CLICK HERE TO JOIN If you would like to mail your registration/payment, please print the Application Mail to: NCCA 1601 Joslyn Road Lake Orion, MI 48360 or Please email us at email@example.com Supporting our mission is open to anyone. Your gift will help promote...Read More
We offer the following helpful resources: email firstname.lastname@example.org to request materials Blue Book Resource Store Prayer Booklet, “Prayers for Addicted Persons and Their Loved Ones” Developed by NCCA supporters, “Prayers For Addicted Persons and Their Loved Ones”...Read More
Vernon Martin, TN Ass’n of Alcohol, Drug & Other Addiction Services, 2004
Consideration One: Addiction is a disease
Treat it like one. Always remember, you are not trying to make a “bad person good” a “weak person, strong,” or an “immoral person, moral.” You are trying to help a “sick person get well.” Let us deal with the issue of sin right up front. There is plenty of sin in the world and the addict and alcoholic have it in their lives just like the rest of us. You know the scripture, “All have sinned…..” Understand that the disease and alcoholism has a behavioral element rooted in loss of control and loss of social judgment. Understand that sin exists in the lives of alcoholics and addicts just as it does with all of us, but sin is not the cause of the disease, rather it is often a behavioral element of the disease process.
The disease process also makes the addict or alcoholic hypersensitive to judgmental or moralistic attitudes and as one wise minister once told me, they are acutely adept at seeing through “BS.” Know that they are already judgmental enough of themselves, so be compassionate and non-judgmental in your interactions. The 11th Step of A.A. states, (we) “Sought through prayer and meditation to improve our conscious contact with God, as we understood Him, praying only for knowledge of His will for us and the power to carry that out.” This is a good lesson for all of us, and it might make sense to use this as a guidepost to help us in seeking a compassionate, nun-judgmental, non-condescending attitude toward this disease and those affected by it.
Consideration Two: You cannot “fix it” so stop trying.Read More
by Teresita Calero
Excerpt from Blue Book Volume LVIII – Proceedings of the 58th Annual Meeting, January 22- 24, 2008, New Orleans, LA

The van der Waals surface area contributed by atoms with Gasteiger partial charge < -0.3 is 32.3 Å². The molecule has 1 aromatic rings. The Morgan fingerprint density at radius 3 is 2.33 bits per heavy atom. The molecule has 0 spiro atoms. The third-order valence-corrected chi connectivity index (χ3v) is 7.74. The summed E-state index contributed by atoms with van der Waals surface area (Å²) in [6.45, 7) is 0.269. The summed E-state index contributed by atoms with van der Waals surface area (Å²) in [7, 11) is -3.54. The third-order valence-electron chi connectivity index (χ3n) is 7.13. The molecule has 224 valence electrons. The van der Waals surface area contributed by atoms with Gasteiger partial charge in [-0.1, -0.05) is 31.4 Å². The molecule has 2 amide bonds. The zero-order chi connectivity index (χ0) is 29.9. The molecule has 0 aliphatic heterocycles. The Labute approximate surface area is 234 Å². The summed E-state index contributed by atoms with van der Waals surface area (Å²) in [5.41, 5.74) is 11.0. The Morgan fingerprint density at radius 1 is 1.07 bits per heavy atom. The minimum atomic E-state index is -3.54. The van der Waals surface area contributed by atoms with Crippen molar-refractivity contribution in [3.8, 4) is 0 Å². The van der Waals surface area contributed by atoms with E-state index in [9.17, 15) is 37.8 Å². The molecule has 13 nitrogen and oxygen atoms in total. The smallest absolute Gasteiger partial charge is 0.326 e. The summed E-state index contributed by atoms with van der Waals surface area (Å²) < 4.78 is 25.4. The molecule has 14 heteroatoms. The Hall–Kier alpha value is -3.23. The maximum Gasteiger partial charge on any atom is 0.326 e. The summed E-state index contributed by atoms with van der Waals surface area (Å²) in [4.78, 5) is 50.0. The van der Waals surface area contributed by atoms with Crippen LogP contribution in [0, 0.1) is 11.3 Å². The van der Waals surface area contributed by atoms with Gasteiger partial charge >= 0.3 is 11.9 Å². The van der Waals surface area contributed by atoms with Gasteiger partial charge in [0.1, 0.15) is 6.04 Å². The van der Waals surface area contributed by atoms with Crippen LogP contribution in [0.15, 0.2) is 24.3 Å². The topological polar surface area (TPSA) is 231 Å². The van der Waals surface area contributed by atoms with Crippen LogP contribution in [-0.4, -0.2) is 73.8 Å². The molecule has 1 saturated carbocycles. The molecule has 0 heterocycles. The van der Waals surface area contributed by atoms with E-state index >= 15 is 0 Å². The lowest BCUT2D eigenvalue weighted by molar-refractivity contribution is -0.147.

Chemical dependency fosters worry, shame, fear, secrecy; it may lead to self-blame, with wondering if, preoccupation with “is there something wrong with me?” The natural consequences of addiction cause pain, without these the addict will not find the motivation to change. Family members need to get out of the way of the pain and allow the addict to experience the consequences resulting from the pain. As hard as it is to stand back and allow someone we love to suffer, if we take away their pain, the motivation to change goes with it. It is imperative to not cover up, make excuses, or in any way shield the addict from the natural consequences of their behaviors. We cannot allow ourselves to take responsibility or feel guilty for the addict’s behavior; it will only erode our own being.Read More
Timeless, classic articles by experts in the addiction and recovery world
Announcing…these valuable resources are NOW AVAILABLE here
to browse the contents and purchase!
Sponsored by: Nat’l Ass’n for Children of Alcoholics, and the
American Ass’n of Pastoral Counselors
First Session: Tues, June 11, 2013
“Ministry with Persons with Mental Illness or Substance Use Disorders and Their Families” and “Caring Congregations, Community Collaboration”
Click HERE for more details for this session
Session 2 – Tues, June 25, 2013Read More
Reprinted with permission from NACoA, The National Ass’n for Children of Alcoholics
People suffering from alcohol or drug addiction may find themselves increasingly isolated from their families. The effects of these illnesses an also extend beyond the nuclear family. Extended family members may have a range of emotions, including abandonment, anxiety, fear, anger, concern, embarrassment, guilt, and even the desire to ignore or cut ties with the person dependent on alcohol and/or drugs. However there is hope, and family members can play a critical role in supporting loved ones on their path of recovery, especially when they too avail themselves of recovery support programs for affected children and other family members. Ultimately, the individual healing of each strengthens the potential for bringing healing to the entire family.
A child or other affected family member needs to recognize that he or she is not the cause of a relative’s alcohol or drug abuse problem.Read More
Did you Know? The NCCA has a very interesting history!
Much of this history has been preserved in our “Blue Books” and you can learn and be inspired by them.
The NCCA is very excited to soon be offering many Blue Books to you for your parish, support group, Substance Addiction Ministry (SAM) or your own personal growth. A TREASURED RESOURCE, the Blue Books are actual transcripts of the annual NCCA Conferences.
An excerpt that references the “Blue Books”, from Sister Ignatia: Angel of Alcoholics Anonymous by Mary C. Darrah
Back in 1949…
The now National Catholic Council on Addictions was known as The National Clergy Conference on Alcoholism. Most often, a priest’s addiction and even his recovery were hidden from view. The Church’s frank denial that alcoholism was a common enough problem among its priests created serious obstacles to prevention, education, and treatment efforts attempted on their behalf.Read More